Certainly putting electronics in a socket makes it more of a fire hazard but so does applying power to an ordinary one! Fairer questions are 'how much' and 'does it matter'? Early days maybe, but lack of houses burning down due to faulty USB modules in power sockets suggests they aren't high-risk.

The other useful comparison is between the fire-hazard caused by a USB module in the wall, and the fire-hazard caused by a USB power supply inside the room, perhaps one cooking-off on an inflammable sofa. Could be internal USB PSUs are a safer bet when the entire risk chain is considered.

The electrical noise sprayed about by pulse mode power supplies is reprehensible!

Dave

Mark Rand06/07/2019 21:36:18
729 forum posts

In a car load of stuff I took to the tip today were two MK double 13A BS1361 mains sockets. Both had failed by welding the contacts closed when connecting a 10A rated load (somewhat capacitative)...

Robin Graham08/07/2019 00:54:33
565 forum posts
126 photos

Thanks for replies. I feel somewhat reassured - generally I adopt Peter Spink's attitude and trust the designers (or at least to the bodies who set evidence-led standards), but there were some posts on here about wall warts which made me wonder about the safety of these things. Following the links folk have provided it looks like it is indeed early days and there are no standards yet. I like standards because I am in favour of consumer choice and there are so many of them (sorry, ancient joke). The ones I bought were from Screwfix and not particularly cheap, about 11 quid IIRC so maybe they're OK. They certainly don't get warm to the touch even when charging.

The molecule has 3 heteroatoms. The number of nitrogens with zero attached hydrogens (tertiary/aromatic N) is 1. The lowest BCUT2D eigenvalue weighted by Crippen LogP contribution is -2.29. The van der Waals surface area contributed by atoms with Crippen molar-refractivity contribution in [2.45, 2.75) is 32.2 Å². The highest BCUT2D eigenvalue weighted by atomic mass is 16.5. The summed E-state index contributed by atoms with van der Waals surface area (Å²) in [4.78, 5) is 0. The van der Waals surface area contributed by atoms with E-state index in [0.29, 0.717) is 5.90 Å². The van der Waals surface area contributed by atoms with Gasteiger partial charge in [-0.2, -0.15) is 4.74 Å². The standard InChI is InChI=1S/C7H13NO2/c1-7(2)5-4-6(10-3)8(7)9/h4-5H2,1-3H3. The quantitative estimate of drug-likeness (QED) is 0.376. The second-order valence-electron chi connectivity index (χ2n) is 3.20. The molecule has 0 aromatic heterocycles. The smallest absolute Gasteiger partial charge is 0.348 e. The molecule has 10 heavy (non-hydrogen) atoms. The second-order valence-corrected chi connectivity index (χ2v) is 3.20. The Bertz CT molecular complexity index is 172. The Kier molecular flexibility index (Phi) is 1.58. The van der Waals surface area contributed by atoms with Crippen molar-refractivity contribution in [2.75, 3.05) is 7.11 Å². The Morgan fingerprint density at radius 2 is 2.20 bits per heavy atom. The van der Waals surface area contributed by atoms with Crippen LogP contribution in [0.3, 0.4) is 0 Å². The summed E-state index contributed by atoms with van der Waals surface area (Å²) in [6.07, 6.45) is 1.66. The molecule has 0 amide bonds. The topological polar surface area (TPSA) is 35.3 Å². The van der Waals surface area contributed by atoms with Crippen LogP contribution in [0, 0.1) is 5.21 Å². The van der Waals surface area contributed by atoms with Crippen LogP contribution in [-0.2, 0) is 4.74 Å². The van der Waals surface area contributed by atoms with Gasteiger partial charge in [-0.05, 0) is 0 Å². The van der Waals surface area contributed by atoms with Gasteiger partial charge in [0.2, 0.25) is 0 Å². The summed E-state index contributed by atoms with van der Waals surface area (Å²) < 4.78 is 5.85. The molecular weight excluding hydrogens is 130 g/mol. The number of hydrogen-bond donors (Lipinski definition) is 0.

Looking at the investigations which have been linked to, it seems that that most of problems are to do with proximity of components/poor insulation rather than failure of individual electronic components. Maybe I'll dissect one and look...

I'm not too worried about the financial overhead after looking at my leccy bill today - average use 16kWh per day? I doubt that's the USB sockets, I have other things to address obviously!

Brought to you through a Netgear router which has been running 24/7 for 18 years,

Robin.

 

Edited By Robin Graham on 08/07/2019 00:55:07

Neil Lickfold08/07/2019 06:42:05
556 forum posts
102 photos

Out here , the accessory insert as we call them, can be changed out at any time or replaced and swapped with what ever you want, as log as they make the modules to fit that form factor of outlet or switch. So you can have a USB charge point, or a sensor to turn on the power point or light , or it can have a timer etc. It does give you some forward protection of obsolescence. In 5 years time, the now common USB port will not be very common at all. So for that reason, we are only putting in 3 usb power points and we are getting the latest design of power point with the new form factor for the swappable components.

An example is out here a vertical power switch is cheaper than a horizontal power switch. But the vertical one, just needs the switch module turned 90 deg and it becomes the horizontal for no extra cost. Some brands don't have modules at all, so a whole replacement is required. The modules are around 2/3 the price of the cheap non module switches and power points.

I like the 2amp usb charge ports we have so far and think they are great. The area does not get warm at all and it does not take up a power point to recharge the phone.

Neil